Rey Mysterio. As a kid, I couldn't believe my eyes seeing the moves he pulled off. I used to be a big fan of the Undertaker as well.
how do you feel about the gays? does your religion inform your feelings about them?
My religion taught me to be tolerant and empathic, and that my religion and ideologies are my own and not to be enforced on others. I don't believe sexual orientation is chosen, nor that a sexual orientation can be 'wrong'. As far as I'm concerned, anyone can have any sexual orientation they like, as long as their attempts to satisfy their sexual needs are fully and properly consensual.
We don't even understand the first few letters of the first Sura of the book, and yet some presume to be able to judge in Allah's place based on the texts in the Quran. At no point were humans appointed to take Allah's place in judging others, and it is clearly stated in the Quran that no human will ever understand the full meaning or nuance of the Quran. As a muslim, I'll oppose anyone who feels they have the right to force a sexual orientation upon someone else.
As a muslim, no human being should ever be 'less muslim' to you for being exactly how Allah created them.
Do you ever worry about having such a public relationship and then possibly breaking up? Whenever I think about dating within the industry I get cold feet because I hate the public fallout after a breakup. Even when it's amicable it's awkward.
I had honestly promised myself to never date within the industry. Adriel was just a bit too perfect to pass up on. I'm sure that if things don't work out for some reason, it'll be a bit awkward for a while.
You know, love is always a risky proposition. You put your heart out there in the hands of someone else, and you never know whether you'll get it back in one piece, if at all. But if you don't dare to love for fear of it not working out, you'll never know whether it could've worked out. What if it does?
I want to be friends with you because you are such a wonderful person, what should I do?
Be a wonderful person and say 'hi'.
Do you like karaokes?
Yes. I do a pretty mean
for some reason. I just like the silliness of it, though. Last time I did karaoke, I wrecked my vocal cords with Chop Suey.
What is the best way to approach strict Muslim parents about something that you know they would be against, without ruining your relationship with them?
There are a lot of factors that are unknown to me that influence my answer, but the short version is that there is no best way. That shouldn't necessarily stop you, though. You're you. You are a full human beings, with certain personality traits, the ability to love and care and make choices. Please don't feel you have to change because of your parents.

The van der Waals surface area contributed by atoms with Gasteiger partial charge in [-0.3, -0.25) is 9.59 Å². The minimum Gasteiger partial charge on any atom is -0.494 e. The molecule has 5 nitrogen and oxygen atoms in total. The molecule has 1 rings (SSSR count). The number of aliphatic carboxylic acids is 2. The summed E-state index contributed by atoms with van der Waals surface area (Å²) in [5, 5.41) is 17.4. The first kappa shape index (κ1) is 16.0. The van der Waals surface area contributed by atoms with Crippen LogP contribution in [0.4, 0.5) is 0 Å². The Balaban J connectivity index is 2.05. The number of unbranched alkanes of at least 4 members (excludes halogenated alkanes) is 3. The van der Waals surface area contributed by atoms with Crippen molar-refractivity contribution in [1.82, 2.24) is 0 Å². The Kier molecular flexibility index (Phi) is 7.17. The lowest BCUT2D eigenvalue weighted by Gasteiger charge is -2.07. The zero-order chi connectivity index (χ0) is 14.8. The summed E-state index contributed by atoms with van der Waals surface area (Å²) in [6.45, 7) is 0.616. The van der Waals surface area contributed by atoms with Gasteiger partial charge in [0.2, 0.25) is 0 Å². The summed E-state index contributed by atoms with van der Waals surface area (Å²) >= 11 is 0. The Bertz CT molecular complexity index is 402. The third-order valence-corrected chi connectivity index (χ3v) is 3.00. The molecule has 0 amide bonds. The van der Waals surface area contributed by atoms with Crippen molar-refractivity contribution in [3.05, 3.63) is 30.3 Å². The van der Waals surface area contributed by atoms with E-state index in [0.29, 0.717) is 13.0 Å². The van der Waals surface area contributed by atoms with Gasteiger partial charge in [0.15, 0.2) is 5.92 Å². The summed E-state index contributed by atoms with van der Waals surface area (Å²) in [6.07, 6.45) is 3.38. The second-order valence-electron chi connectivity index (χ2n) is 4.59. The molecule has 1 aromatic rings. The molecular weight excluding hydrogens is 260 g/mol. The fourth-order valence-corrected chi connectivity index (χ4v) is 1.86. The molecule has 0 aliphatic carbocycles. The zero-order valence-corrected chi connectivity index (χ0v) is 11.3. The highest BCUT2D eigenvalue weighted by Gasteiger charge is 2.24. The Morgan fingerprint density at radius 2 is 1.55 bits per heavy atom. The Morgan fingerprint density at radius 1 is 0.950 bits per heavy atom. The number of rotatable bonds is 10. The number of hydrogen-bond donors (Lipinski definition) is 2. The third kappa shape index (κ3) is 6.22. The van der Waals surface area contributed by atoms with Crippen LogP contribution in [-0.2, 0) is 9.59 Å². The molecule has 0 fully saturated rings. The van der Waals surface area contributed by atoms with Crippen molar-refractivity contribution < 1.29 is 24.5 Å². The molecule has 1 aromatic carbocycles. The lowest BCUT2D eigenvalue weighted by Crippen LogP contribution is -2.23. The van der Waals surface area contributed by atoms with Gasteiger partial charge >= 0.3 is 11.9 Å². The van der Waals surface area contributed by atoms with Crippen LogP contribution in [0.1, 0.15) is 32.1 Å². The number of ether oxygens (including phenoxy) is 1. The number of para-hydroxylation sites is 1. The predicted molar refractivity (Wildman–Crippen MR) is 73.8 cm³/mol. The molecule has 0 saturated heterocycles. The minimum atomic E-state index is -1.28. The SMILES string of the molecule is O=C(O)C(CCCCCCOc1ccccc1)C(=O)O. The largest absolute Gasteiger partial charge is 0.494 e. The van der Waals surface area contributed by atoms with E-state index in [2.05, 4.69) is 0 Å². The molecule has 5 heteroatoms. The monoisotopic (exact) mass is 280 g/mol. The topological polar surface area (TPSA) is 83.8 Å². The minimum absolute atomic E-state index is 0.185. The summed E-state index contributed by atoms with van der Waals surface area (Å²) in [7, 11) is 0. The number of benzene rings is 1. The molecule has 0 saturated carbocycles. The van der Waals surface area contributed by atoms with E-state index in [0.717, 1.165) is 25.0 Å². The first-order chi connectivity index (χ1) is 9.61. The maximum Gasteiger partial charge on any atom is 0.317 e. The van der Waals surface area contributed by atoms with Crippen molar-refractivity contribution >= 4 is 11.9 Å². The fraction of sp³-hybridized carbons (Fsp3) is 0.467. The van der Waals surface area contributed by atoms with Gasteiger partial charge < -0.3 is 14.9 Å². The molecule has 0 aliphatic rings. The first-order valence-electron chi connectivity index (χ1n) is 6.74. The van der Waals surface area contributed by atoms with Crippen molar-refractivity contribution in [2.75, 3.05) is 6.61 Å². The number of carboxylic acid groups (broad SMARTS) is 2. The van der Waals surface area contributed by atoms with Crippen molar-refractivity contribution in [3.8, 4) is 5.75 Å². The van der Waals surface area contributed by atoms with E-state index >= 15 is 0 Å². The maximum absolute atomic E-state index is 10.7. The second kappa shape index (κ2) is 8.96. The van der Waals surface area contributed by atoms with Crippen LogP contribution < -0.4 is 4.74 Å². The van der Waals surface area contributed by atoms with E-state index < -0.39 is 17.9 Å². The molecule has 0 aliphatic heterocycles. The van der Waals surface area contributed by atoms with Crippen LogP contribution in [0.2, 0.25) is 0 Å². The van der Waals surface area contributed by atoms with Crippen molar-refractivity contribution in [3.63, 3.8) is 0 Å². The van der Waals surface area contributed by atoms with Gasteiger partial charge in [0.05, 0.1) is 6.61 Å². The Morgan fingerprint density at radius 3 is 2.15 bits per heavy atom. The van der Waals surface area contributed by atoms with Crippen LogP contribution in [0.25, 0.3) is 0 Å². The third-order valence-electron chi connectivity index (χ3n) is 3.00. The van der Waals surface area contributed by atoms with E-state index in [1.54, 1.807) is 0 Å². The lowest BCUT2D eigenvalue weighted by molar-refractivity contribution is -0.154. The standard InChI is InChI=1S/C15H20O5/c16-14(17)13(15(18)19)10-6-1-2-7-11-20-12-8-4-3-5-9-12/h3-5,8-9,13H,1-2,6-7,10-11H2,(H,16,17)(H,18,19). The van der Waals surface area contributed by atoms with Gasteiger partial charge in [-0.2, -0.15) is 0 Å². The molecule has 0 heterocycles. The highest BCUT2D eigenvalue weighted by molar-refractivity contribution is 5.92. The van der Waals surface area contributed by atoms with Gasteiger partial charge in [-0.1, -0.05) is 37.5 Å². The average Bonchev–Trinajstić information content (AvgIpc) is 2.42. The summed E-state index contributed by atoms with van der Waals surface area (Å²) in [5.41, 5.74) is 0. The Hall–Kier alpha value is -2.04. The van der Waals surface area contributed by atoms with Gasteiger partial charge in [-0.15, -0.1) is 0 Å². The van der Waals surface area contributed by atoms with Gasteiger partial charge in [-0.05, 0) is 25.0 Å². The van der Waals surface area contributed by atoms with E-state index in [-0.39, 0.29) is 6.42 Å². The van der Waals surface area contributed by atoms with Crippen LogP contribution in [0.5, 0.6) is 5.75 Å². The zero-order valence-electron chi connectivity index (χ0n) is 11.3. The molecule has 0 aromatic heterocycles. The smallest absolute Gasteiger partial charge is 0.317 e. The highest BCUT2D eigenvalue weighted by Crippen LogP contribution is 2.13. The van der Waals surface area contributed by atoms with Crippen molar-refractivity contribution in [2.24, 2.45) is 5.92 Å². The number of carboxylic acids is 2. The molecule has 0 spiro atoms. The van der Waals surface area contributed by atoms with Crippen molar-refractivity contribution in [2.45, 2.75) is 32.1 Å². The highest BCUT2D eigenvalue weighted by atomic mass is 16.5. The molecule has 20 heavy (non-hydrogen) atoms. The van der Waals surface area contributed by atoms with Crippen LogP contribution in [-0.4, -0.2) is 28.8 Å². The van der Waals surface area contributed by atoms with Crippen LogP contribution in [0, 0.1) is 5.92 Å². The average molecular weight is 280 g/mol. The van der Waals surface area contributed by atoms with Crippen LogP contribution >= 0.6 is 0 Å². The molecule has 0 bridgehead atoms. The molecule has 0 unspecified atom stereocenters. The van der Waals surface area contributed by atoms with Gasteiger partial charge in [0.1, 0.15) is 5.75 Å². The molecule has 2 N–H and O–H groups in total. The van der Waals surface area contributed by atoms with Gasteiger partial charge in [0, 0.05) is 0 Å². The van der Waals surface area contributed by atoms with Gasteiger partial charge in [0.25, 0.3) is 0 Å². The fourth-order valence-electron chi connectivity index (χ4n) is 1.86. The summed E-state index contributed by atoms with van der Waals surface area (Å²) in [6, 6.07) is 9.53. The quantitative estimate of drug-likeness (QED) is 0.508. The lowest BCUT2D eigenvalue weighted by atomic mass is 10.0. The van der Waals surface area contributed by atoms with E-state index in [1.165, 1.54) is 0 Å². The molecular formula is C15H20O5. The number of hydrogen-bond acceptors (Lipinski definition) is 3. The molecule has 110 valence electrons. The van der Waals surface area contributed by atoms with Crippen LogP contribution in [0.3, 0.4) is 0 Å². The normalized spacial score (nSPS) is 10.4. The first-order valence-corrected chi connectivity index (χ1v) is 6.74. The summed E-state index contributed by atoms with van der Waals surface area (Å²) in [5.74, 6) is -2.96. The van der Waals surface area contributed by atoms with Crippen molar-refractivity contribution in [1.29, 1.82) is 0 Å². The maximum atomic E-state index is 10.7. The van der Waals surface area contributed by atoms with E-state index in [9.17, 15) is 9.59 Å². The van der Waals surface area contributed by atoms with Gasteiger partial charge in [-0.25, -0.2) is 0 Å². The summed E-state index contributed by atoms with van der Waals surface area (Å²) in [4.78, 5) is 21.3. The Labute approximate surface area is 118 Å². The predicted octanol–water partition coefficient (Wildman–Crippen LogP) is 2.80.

I'll be honest with you: like with anything that is a strong ideological, religious or personal difference between people that love each other, this is likely going to suck. With parents it's usually extra bad, because they're usually in either an authoritarian position or in transition from that role to a less influential role in your life.
My personal belief is that you should trust your parents to be intelligent, compassionate and caring beings. I had a year and a half fallout with my muslim, Egyptian father over my first relationship (a Dutch atheist girl), and actually ended up moving out of the house for a year and a half. We made amends much, much later - by the time I had my own apartment.
Now, he is accepting of the fact that I am not dating a muslim. I guess he doesn't really have a choice anyway, and by now I've had long-term relationships with a Dutch girl, a Dutch-kind of Eastern European girl, a Dutch-Greek girl and now an American girl. I think the only way I could push it further in terms of dating a girl would be to date an Israeli girl.
Keep in mind though, that religion is often a huge part of someone's identity. Like your parents can't force you into fitting a specific mold, you can't force them into fitting a specific mold. Sometimes, things work out better than you hoped. Sometimes, things don't work out directly, but do eventually. Sometimes, it's not something you can resolve.
Depending on what you're talking about, there are things you can learn about Islam or religion to help you with that conversation. I'd be more than happy to discuss those in a followup (the wonders of anonomity!), if you want.
you're cute and I miss you (not a question)
If you're Adriel, <3. If you're not Adriel, also <3 but it's a slightly different <3 than the <3 Adriel gets.
might I be your 1000th answer?
Oof. Missed it. 1002 is better than 1000 anyway.
who's your favorite 80's professional wrestler
More of a 90's fan, myself.
Are you, or are you certainly a fan of Bisnaps face?
I am a big fan of Bisnap. Love how positive he keeps his community.